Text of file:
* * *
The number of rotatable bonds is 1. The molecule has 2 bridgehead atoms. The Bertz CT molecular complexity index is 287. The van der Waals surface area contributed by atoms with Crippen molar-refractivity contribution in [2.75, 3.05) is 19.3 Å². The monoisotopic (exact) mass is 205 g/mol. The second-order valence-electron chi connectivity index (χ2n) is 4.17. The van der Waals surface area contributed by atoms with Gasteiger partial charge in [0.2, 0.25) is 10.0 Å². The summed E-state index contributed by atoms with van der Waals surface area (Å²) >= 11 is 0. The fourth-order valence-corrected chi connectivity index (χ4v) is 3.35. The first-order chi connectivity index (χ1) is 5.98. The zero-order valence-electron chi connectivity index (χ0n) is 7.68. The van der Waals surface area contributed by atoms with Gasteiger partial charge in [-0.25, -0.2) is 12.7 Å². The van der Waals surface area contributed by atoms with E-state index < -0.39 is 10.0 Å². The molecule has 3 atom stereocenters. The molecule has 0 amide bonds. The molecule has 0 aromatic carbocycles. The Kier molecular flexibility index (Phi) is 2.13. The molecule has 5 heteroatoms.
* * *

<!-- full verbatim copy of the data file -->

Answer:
The number of rotatable bonds is 1. The molecule has 2 bridgehead atoms. The Bertz CT molecular complexity index is 287. The van der Waals surface area contributed by atoms with Crippen molar-refractivity contribution in [2.75, 3.05) is 19.3 Å². The monoisotopic (exact) mass is 205 g/mol. The second-order valence-electron chi connectivity index (χ2n) is 4.17. The van der Waals surface area contributed by atoms with Gasteiger partial charge in [0.2, 0.25) is 10.0 Å². The summed E-state index contributed by atoms with van der Waals surface area (Å²) >= 11 is 0. The fourth-order valence-corrected chi connectivity index (χ4v) is 3.35. The first-order chi connectivity index (χ1) is 5.98. The zero-order valence-electron chi connectivity index (χ0n) is 7.68. The van der Waals surface area contributed by atoms with Gasteiger partial charge in [-0.25, -0.2) is 12.7 Å². The van der Waals surface area contributed by atoms with E-state index < -0.39 is 10.0 Å². The molecule has 3 atom stereocenters. The molecule has 0 amide bonds. The molecule has 0 aromatic carbocycles. The Kier molecular flexibility index (Phi) is 2.13. The molecule has 5 heteroatoms.